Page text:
The following is our latest in our Lauren Salzman series where we report and evaluate her testimony in the trial of Keith Alan Raniere.
Part of our study is to analyze in effect a sort of ratio – of how much Lauren [or for that matter anyone who joins a cult and does questionable and illegal things at the direction of the leader] is a victim versus being a perpetrator.
Lauren is an extremely interesting case for rarely do we have such in-depth testimony about a sex cult member, who seems willing to tell all – in order – no doubt – to save herself from a lengthy prison sentence.
But her testimony is fulsome. And there is a ring of truth in it.
She is not only bringing us into the creepy world of Nxivm and Keith Raniere but also into the mind of an otherwise intelligent follower who left her conscience and her better judgment checked at the door because she believed that Raniere’s wisdom was so vastly superior to her own that, if she doubted the rightness of what he was doing or teaching, it was because she was flawed.
The real question here is then: if a woman checks her conscience and commits crimes out of the belief that a leader’s teachings are in the best interest of people including herself – is it still her crimes?
Does she lose the necessary intent to commit a crime by her blind obedience?
I think most people would say she did commit crimes and with the necessary criminal intent. And that she does not deserve complete exoneration.
But our question is where is the grey line? Where does she deserve some, if any, leniency for her choosing to abandon her own independent reasoning by deferring all ultimate moral judgments to her master?
AUSA Tanya Hajjar is examining Lauren.
Q At around this time did NXIVM, the company, hire a public relations firm?
Q And did the firm reach out to a reporter to run a story on DOS?
Q Do you know the name of that reporter?
A Vanessa Grigoriadis, I think.
Q Were you interviewed by that reporter?
A Yes, I was.
Q And what did you tell her?
A Same thing I told everybody. I — mostly — most of the subject of my interview with Vanessa related to NXIVM. But any statements that I would have made to her about the sorority contained all the misrepresentations and untruths that I’ve testified to so far. And I even represented things about Jness that I really have no experience or knowledge about because I was sent in really to be the spokesperson for both of these things, and I did that.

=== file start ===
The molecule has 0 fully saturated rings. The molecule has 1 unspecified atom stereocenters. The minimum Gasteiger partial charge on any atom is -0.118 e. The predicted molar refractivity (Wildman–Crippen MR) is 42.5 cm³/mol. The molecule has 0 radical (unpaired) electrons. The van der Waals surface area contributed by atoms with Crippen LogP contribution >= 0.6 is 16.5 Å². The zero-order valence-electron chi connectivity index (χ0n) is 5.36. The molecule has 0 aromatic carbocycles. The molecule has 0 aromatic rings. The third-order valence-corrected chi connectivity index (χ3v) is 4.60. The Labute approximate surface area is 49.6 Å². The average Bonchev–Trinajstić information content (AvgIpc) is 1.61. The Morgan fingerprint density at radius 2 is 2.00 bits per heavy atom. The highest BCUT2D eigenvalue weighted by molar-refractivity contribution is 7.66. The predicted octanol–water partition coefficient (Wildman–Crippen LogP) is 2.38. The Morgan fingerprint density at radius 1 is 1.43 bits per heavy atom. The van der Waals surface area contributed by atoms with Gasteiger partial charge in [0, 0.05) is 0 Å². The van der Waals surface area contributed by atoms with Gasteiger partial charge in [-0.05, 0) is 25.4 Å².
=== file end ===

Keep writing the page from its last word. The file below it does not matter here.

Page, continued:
Q You mentioned Jness earlier in your testimony. Can you just remind the jury what Jness is?
A Jness was a women’s organization and it had a very specific gender focus, how are women, how are men, how do they relate with each other? That was the main curriculum and subject of the entire education of Jness.
Q What was your view of the Jness curriculum?
A I really struggled with the Jness curriculum on a number of levels. I thought a lot of it was trying to normalize and legitimize Keith’s polyamorous lifestyle and help lay a philosophical foundation for why we should all get on board for that. We should have these monogamous relationships where men get to have all these polyamorous relationships and that that’s the nature of men and that this is something to be understood, you know, and promoted, and that was very difficult for me.
And there were also parts of the Jness curriculum that seemed to be advocating for — but it doesn’t matter –that the most ethical and the most open-minded non –nonvested and nonissue perspective would be not that you have your own children, but that you have the most genetically fit children. And so I thought that it was advocating for people to want to have children specifically with Keith because of his most genetically fit, you know, high intellect, ethical, compassionate perception as a human, that this was like how he was laying the foundation for people to think that that was a good idea and accepts that and want that.
I think a lot of — you know, on retrospective, I think a lot of the Jness and the SOP and DOS curriculum was creating a community of people and kind of even an army of people to insulate and protect Keith and his views and legitimize and advocate for the lifestyle that he wanted to live.
And a lot of us had real problems with it, and we were told that it was our issues and it was our indoctrination and it was — you know, that was problematic and that had to go, but it was limited. It was fear based and, you know, it was incredibly restrictive and it was creating damage and thwarting our objectives as an organization and as a community.
Q Notwithstanding your comments to the reporter, had you had these feelings about Jness earlier when you first took their curriculum?
A Yes. And I discussed them with different people. I went and had EMs about them with a number of people.
Q Can you —
A I went to Keith, too, and said, “Is this what you’re advocating for?” Like, “is this what you think that everybody should be, polyamorous?” And he said, “No, I’m not, necessarily. I was thinking about it more like if people understood that men had these needs or whatever, there might be places where they could go to get those needs met like with prostitutes or something like that”. I was like, “Really? That’s like — is that what we’re advocating now for? That all the — that all the couples in our community now understand that men have these needs and they need to go get them met in other places?” To me it was very difficult, you know.
And I — and I chalked it up to obviously I’m having a big reaction to this so I need to look at why it’s my issue, you know, and work it through and there’s a lot that I can learn, obviously.
Q Ms. Salzman, you say, Obviously, I had a reaction to this. It’s obviously my issue. What are you talking about? Can you explain that?
A Yeah. That — I mean, within our curriculum, within the NXIVM curriculum, which was laid out first and then it carried over into Jness and SOP, the women’s and men’s curriculum and into DOS as well, that when we have emotions and emotional reactions to things and the circumstances, that that’s a clue to something that’s going on internally with us. But it’s not the external circumstance that’s problematic. It’s our reaction to it, you know, that’s indicative of some limiting belief or fear that is an opportunity for us to grow and that we should view it as that.